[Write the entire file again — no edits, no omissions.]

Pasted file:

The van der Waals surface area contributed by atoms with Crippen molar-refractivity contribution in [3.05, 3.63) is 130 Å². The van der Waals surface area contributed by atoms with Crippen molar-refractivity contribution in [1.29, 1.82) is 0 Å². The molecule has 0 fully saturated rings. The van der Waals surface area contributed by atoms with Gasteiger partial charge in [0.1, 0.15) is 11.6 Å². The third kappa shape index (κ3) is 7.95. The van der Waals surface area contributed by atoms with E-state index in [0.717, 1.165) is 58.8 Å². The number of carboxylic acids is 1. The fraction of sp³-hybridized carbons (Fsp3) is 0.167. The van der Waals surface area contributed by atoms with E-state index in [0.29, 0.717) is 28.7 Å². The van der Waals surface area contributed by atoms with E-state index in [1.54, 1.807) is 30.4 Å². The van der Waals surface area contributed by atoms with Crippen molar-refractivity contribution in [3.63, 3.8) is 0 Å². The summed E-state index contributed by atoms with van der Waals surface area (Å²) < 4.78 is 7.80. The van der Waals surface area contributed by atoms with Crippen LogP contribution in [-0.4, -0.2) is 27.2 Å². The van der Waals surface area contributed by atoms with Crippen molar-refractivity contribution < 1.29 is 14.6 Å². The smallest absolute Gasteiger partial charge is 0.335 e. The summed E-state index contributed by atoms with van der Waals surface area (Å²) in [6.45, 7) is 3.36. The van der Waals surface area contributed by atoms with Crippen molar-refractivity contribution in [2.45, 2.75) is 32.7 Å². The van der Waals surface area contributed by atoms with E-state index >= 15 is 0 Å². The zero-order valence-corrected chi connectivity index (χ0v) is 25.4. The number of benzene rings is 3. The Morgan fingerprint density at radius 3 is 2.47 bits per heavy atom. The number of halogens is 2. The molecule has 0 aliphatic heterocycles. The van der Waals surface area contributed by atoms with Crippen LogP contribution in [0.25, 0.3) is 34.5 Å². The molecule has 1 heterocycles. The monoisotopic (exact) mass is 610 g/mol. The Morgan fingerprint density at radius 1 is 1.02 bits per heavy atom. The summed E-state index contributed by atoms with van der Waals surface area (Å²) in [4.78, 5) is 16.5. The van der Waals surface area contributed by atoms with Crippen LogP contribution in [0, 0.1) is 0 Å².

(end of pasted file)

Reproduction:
The van der Waals surface area contributed by atoms with Crippen molar-refractivity contribution in [3.05, 3.63) is 130 Å². The van der Waals surface area contributed by atoms with Crippen molar-refractivity contribution in [1.29, 1.82) is 0 Å². The molecule has 0 fully saturated rings. The van der Waals surface area contributed by atoms with Gasteiger partial charge in [0.1, 0.15) is 11.6 Å². The third kappa shape index (κ3) is 7.95. The van der Waals surface area contributed by atoms with E-state index in [0.717, 1.165) is 58.8 Å². The number of carboxylic acids is 1. The fraction of sp³-hybridized carbons (Fsp3) is 0.167. The van der Waals surface area contributed by atoms with E-state index in [0.29, 0.717) is 28.7 Å². The van der Waals surface area contributed by atoms with E-state index in [1.54, 1.807) is 30.4 Å². The van der Waals surface area contributed by atoms with Crippen molar-refractivity contribution in [3.63, 3.8) is 0 Å². The summed E-state index contributed by atoms with van der Waals surface area (Å²) < 4.78 is 7.80. The van der Waals surface area contributed by atoms with Crippen LogP contribution in [-0.4, -0.2) is 27.2 Å². The van der Waals surface area contributed by atoms with Crippen molar-refractivity contribution < 1.29 is 14.6 Å². The smallest absolute Gasteiger partial charge is 0.335 e. The summed E-state index contributed by atoms with van der Waals surface area (Å²) in [6.45, 7) is 3.36. The van der Waals surface area contributed by atoms with Crippen molar-refractivity contribution in [2.45, 2.75) is 32.7 Å². The van der Waals surface area contributed by atoms with E-state index >= 15 is 0 Å². The zero-order valence-corrected chi connectivity index (χ0v) is 25.4. The number of benzene rings is 3. The Morgan fingerprint density at radius 3 is 2.47 bits per heavy atom. The number of halogens is 2. The molecule has 0 aliphatic heterocycles. The van der Waals surface area contributed by atoms with Crippen LogP contribution in [0.25, 0.3) is 34.5 Å². The molecule has 1 heterocycles. The monoisotopic (exact) mass is 610 g/mol. The Morgan fingerprint density at radius 1 is 1.02 bits per heavy atom. The summed E-state index contributed by atoms with van der Waals surface area (Å²) in [4.78, 5) is 16.5. The van der Waals surface area contributed by atoms with Crippen LogP contribution in [0, 0.1) is 0 Å².